Synaptic processes and immune-related pathways implicated in Tourette Syndrome
Jae Hoon Sul,
Alden Y Huang,
Matthew E Hirschtritt,
Kirsten R Muller-Vahl,
Cathy L Barr,
Harvey S. Singer,
Markus M. Noethen,
Robert A King,
Cathy L Budman,
Gholson J Lyon,
William M McMahon,
James R Batterson,
Danielle C Cath,
Irene A Malaty,
Michael S Okun,
Douglas W Woods,
Paul C Lee,
Mary M Robertson,
Lawrence W Brown,
Barbara J Coffey,
James A Knowles,
A. Jeremy Willsey,
Gary A Heiman,
Nancy J. Cox,
Nelson B. Freimer,
Lea K. Davis,
the Tourette Association of America International Consortium for Genetics,
the Gilles de la Tourette GWAS Replication Initiative,
the Tourette International Collaborative Genetics Study,
the Psychiatric Genomics Consortium Tourette Syndrome Working Group
Posted 27 Apr 2020
medRxiv DOI: 10.1101/2020.04.24.20047845
Posted 27 Apr 2020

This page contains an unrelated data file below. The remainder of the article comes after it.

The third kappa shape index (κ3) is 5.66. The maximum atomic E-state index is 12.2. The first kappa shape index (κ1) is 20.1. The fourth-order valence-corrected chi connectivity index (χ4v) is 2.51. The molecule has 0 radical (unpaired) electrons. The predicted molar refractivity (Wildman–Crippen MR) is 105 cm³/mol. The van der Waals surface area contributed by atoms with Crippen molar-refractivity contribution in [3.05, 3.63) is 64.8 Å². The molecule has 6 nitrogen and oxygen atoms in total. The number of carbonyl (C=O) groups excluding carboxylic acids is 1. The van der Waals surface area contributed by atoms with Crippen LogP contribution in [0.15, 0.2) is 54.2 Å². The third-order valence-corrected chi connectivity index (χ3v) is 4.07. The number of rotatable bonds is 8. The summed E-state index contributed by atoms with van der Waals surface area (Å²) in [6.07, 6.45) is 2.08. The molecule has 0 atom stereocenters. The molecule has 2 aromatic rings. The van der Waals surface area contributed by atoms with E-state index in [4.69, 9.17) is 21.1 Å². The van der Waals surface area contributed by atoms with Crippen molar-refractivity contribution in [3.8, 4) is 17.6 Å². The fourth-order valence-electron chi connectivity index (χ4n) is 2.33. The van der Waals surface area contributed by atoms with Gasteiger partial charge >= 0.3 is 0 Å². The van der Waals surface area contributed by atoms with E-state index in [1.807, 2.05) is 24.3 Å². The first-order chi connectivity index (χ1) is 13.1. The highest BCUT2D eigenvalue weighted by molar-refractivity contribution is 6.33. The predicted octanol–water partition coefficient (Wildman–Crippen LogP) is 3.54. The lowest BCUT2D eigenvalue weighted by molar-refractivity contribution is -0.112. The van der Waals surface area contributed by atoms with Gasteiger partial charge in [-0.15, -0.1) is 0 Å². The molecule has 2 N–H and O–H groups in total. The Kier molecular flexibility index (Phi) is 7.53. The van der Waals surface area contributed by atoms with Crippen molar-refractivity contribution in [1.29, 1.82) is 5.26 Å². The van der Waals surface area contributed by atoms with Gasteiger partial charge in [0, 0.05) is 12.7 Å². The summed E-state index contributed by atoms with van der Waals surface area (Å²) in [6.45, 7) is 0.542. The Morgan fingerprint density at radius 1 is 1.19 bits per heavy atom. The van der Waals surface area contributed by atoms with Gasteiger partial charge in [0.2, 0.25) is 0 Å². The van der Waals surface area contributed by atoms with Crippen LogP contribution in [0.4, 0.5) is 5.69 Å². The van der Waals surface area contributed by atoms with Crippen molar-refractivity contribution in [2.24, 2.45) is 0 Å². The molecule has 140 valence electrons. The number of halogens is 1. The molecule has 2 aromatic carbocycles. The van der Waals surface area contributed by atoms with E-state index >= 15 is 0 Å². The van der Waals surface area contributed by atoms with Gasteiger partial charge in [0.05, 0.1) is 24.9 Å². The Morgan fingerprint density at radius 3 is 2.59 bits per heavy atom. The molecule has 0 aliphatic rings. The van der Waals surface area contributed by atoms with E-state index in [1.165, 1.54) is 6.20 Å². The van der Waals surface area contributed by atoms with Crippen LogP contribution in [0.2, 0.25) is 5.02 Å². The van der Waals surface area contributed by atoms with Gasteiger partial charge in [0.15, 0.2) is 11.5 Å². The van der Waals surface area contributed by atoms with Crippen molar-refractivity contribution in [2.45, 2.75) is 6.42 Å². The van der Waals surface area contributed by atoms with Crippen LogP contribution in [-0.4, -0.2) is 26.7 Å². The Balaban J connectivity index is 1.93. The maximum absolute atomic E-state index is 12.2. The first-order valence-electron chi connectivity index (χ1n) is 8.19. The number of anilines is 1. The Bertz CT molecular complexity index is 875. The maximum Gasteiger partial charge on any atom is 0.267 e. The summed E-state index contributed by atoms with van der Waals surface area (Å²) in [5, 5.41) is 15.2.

Tourette Syndrome (TS) is a neuropsychiatric disorder of complex genetic architecture involving multiple interacting genes. Here, we sought to elucidate the pathways that underlie the neurobiology of the disorder through genome-wide analysis. We analyzed genome-wide genotypic data of 3581 individuals with Tourette Syndrome (TS) and 7682 ancestry-matched controls and investigated associations of TS with sets of genes that are expressed in particular cell types and operate in specific neuronal and glial functions. We employed a self-contained, set-based association method (SBA) as well as a competitive gene set method (MAGMA) using individual-level genotype data to perform a comprehensive investigation of the biological background of TS. Our SBA analysis identified three significant gene sets after Bonferroni correction, implicating Ligand-gated Ion Channel Signaling, Lymphocytic, and Cell Adhesion and Transsynaptic Signaling processes. MAGMA analysis further supported the involvement of the Cell Adhesion and Trans-synaptic Signaling gene set. The Lymphocytic gene set was driven by variants in FLT3, raising an intriguing hypothesis for the involvement of a neuroinflammatory element in TS pathogenesis. The indications of involvement of Ligand-gated Ion Channel Signaling reinforce the role of GABA in TS, while the association of Cell Adhesion and Transsynaptic Signaling gene set provides additional support for the role of adhesion molecules in neuropsychiatric disorders.
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